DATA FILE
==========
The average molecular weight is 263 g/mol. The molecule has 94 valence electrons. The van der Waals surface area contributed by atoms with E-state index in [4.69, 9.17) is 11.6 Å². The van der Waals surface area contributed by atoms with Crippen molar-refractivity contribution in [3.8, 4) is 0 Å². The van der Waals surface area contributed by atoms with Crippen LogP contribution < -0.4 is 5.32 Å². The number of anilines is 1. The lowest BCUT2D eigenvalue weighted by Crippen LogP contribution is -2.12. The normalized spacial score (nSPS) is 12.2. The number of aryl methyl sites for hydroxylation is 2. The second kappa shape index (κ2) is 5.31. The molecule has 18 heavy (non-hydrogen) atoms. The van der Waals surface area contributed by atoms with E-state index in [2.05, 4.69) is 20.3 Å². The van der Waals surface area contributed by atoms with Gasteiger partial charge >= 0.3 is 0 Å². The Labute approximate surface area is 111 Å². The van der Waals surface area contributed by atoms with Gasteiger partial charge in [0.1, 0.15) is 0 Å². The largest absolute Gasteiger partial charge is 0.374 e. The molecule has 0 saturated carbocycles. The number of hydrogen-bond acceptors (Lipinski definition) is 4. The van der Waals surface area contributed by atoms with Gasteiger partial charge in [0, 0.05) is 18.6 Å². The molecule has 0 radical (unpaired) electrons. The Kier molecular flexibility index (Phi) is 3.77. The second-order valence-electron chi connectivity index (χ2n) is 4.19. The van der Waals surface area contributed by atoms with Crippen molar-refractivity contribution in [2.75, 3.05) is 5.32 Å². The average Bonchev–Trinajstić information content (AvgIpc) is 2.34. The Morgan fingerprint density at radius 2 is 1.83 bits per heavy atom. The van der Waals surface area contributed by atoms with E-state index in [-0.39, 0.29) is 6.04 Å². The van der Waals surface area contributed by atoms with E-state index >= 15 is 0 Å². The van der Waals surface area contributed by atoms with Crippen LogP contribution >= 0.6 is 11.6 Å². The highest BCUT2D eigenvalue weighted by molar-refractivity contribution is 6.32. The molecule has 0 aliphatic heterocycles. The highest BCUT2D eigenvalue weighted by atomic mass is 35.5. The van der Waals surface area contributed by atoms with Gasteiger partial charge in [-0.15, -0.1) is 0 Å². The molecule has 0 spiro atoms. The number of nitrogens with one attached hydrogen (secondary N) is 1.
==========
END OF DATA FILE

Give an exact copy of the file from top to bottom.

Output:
The average molecular weight is 263 g/mol. The molecule has 94 valence electrons. The van der Waals surface area contributed by atoms with E-state index in [4.69, 9.17) is 11.6 Å². The van der Waals surface area contributed by atoms with Crippen molar-refractivity contribution in [3.8, 4) is 0 Å². The van der Waals surface area contributed by atoms with Crippen LogP contribution < -0.4 is 5.32 Å². The number of anilines is 1. The lowest BCUT2D eigenvalue weighted by Crippen LogP contribution is -2.12. The normalized spacial score (nSPS) is 12.2. The number of aryl methyl sites for hydroxylation is 2. The second kappa shape index (κ2) is 5.31. The molecule has 18 heavy (non-hydrogen) atoms. The van der Waals surface area contributed by atoms with E-state index in [2.05, 4.69) is 20.3 Å². The van der Waals surface area contributed by atoms with Gasteiger partial charge >= 0.3 is 0 Å². The Labute approximate surface area is 111 Å². The van der Waals surface area contributed by atoms with Gasteiger partial charge in [0.1, 0.15) is 0 Å². The largest absolute Gasteiger partial charge is 0.374 e. The molecule has 0 saturated carbocycles. The number of hydrogen-bond acceptors (Lipinski definition) is 4. The van der Waals surface area contributed by atoms with Gasteiger partial charge in [0, 0.05) is 18.6 Å². The molecule has 0 radical (unpaired) electrons. The Kier molecular flexibility index (Phi) is 3.77. The second-order valence-electron chi connectivity index (χ2n) is 4.19. The van der Waals surface area contributed by atoms with Crippen molar-refractivity contribution in [2.75, 3.05) is 5.32 Å². The average Bonchev–Trinajstić information content (AvgIpc) is 2.34. The Morgan fingerprint density at radius 2 is 1.83 bits per heavy atom. The van der Waals surface area contributed by atoms with E-state index in [-0.39, 0.29) is 6.04 Å². The van der Waals surface area contributed by atoms with E-state index >= 15 is 0 Å². The van der Waals surface area contributed by atoms with Crippen LogP contribution >= 0.6 is 11.6 Å². The highest BCUT2D eigenvalue weighted by molar-refractivity contribution is 6.32. The molecule has 0 aliphatic heterocycles. The highest BCUT2D eigenvalue weighted by atomic mass is 35.5. The van der Waals surface area contributed by atoms with Gasteiger partial charge in [-0.15, -0.1) is 0 Å². The molecule has 0 spiro atoms. The number of nitrogens with one attached hydrogen (secondary N) is 1.